Directed by Austrian/German director Michael Haneke, Funny Games is a twisted film that will leave anyone feeling uncomfortable after watching. A family of three is taken hostage in their vacation house by two vicious young men who force the family to play sadistic games with one another for their own enjoyment.

Slasher movies are quite popular in America and have been for close to 50 years now. Haneke attempted to satirize the subgenre of horror by taking the fascination with violence and exposing it in a harsh way. The viewer is forced to watch this poor family be tortured endlessly for seemingly no reason other than the boys can do it. The audience is almost complicit in these heinous crimes because even though they are forced to watch it happen, they also willingly sat down to watch a movie where an innocent family is brutally tortured.

The film breaks the fourth wall frequently, but it reaches a new height at the end. The mother grabs a shotgun and forcefully shoots one of the men in the chest. At that moment, he pauses his TV on Funny Games itself, and effectively removes the shotgun from her reach. Both men then calmly take her on a boat and push her into the water, committing the final murder. As they’re doing this, they talk about seeing a movie. This leaves the audience wondering what actually happened. Did they become part of the audience? Or were they always the audience?

7 We Need to Talk About Kevin (2011)

BBC Films

Lynne Ramsay’s We Need to Talk About Kevin explores mental illness, an unhappy family, and the aftermath of tragedy. Once a successful travel writer, Eva (Tilda Swinton) gives up her exciting life to raise a family when she becomes pregnant. She struggles to form an emotional connection with her cruel son Kevin (Ezra Miller) as his tendencies and personality become increasingly alarming. Her husband (John C. Reilly) ignores her concerns and moves them to the suburbs.

Kevin’s antics become increasingly violent as he gets older, only furthering the divide between his parents. His final act of violence is a chaotic school massacre in addition to murdering his father and little sister at home. The film goes back and forth between the past before Kevin committed his final horrible crime and the present where Eva is picking up the pieces of her broken life after the senseless tragedy caused by her son. Once a successful writer with a husband and kids, she is left with no family and no choice but to take whatever job comes her way.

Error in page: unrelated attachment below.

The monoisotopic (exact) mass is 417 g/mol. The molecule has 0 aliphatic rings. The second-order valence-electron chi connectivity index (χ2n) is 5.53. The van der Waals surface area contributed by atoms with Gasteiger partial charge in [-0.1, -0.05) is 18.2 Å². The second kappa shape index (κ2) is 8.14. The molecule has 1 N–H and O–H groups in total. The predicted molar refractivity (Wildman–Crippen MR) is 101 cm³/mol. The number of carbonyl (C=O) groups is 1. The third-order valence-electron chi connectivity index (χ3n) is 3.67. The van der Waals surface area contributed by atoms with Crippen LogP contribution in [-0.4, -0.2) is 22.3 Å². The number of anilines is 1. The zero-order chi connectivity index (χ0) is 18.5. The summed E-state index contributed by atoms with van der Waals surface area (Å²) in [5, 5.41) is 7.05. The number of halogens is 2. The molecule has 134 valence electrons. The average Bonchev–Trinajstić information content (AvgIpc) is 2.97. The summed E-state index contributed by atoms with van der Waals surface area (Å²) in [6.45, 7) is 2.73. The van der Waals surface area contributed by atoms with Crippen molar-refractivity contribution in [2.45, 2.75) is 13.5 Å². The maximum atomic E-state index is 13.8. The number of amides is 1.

The last scene of the movie shows Eva visiting Kevin on the two-year anniversary of his act of violence right before he is to be transferred to an adult prison. She finally asks him why he did it, and he responds by saying he thought he once knew, but now he’s not so sure. That’s how the movie ends. There is no explanation or sense of closure for the characters or for the audience. Everyone is left wondering why Kevin did what he did, and what exactly was the cause of his childhood of violent tendencies.

6 Climax (2018)

The cast dances in Gaspar Noe's Climax
Wild Bunch

There are not many movies that send you on an experimental trip the way Gaspar Noé’s Climax does. On a winter night in France, dancers gather in an empty school building to rehearse. The all-night party turns into a hallucinatory nightmare when they learn that the sangria is laced with LSD.

The film is a trip from start to finish that makes the viewer feel as though they are hallucinating as well. Before the story even starts, we are shown videos of the dancers interviewing to be part of the dance troupe and the credits happen in the middle of the movie. After the big dance number in the beginning, and they learn about the LSD in the sangria, chaos immediately ensues. They one by one start accusing each other of spiking the sangria which causes a domino effect of violence, sex, and paranoia. As the LSD really settles into everyone’s systems, what was supposed to be a fun evening among friends turns into absolute anarchy that ultimately leads to numerous deaths.